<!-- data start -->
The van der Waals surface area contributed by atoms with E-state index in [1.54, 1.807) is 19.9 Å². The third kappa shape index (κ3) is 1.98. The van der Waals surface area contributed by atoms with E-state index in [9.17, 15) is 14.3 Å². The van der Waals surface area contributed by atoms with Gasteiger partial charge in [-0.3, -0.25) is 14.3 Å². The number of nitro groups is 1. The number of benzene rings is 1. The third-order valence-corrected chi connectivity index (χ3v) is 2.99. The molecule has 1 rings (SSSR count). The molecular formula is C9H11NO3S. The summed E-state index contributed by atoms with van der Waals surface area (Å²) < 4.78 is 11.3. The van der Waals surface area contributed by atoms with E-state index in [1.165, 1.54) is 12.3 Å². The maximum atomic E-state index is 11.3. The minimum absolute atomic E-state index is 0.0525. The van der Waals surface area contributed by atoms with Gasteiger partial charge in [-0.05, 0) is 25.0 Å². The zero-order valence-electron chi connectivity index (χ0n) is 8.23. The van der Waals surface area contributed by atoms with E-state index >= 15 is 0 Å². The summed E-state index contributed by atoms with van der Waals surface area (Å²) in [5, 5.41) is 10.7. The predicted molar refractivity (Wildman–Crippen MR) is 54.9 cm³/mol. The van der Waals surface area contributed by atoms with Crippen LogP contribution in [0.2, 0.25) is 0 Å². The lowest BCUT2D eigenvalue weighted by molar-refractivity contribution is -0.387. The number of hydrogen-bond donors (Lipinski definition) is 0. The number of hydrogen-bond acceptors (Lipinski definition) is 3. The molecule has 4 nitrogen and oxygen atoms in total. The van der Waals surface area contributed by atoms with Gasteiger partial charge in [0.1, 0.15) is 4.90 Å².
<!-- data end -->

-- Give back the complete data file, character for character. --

The van der Waals surface area contributed by atoms with E-state index in [1.54, 1.807) is 19.9 Å². The third kappa shape index (κ3) is 1.98. The van der Waals surface area contributed by atoms with E-state index in [9.17, 15) is 14.3 Å². The van der Waals surface area contributed by atoms with Gasteiger partial charge in [-0.3, -0.25) is 14.3 Å². The number of nitro groups is 1. The number of benzene rings is 1. The third-order valence-corrected chi connectivity index (χ3v) is 2.99. The molecule has 1 rings (SSSR count). The molecular formula is C9H11NO3S. The summed E-state index contributed by atoms with van der Waals surface area (Å²) < 4.78 is 11.3. The van der Waals surface area contributed by atoms with E-state index in [1.165, 1.54) is 12.3 Å². The maximum atomic E-state index is 11.3. The minimum absolute atomic E-state index is 0.0525. The van der Waals surface area contributed by atoms with Gasteiger partial charge in [-0.05, 0) is 25.0 Å². The zero-order valence-electron chi connectivity index (χ0n) is 8.23. The van der Waals surface area contributed by atoms with E-state index >= 15 is 0 Å². The summed E-state index contributed by atoms with van der Waals surface area (Å²) in [5, 5.41) is 10.7. The predicted molar refractivity (Wildman–Crippen MR) is 54.9 cm³/mol. The van der Waals surface area contributed by atoms with Crippen LogP contribution in [0.2, 0.25) is 0 Å². The lowest BCUT2D eigenvalue weighted by molar-refractivity contribution is -0.387. The number of hydrogen-bond donors (Lipinski definition) is 0. The number of hydrogen-bond acceptors (Lipinski definition) is 3. The molecule has 4 nitrogen and oxygen atoms in total. The van der Waals surface area contributed by atoms with Gasteiger partial charge in [0.1, 0.15) is 4.90 Å².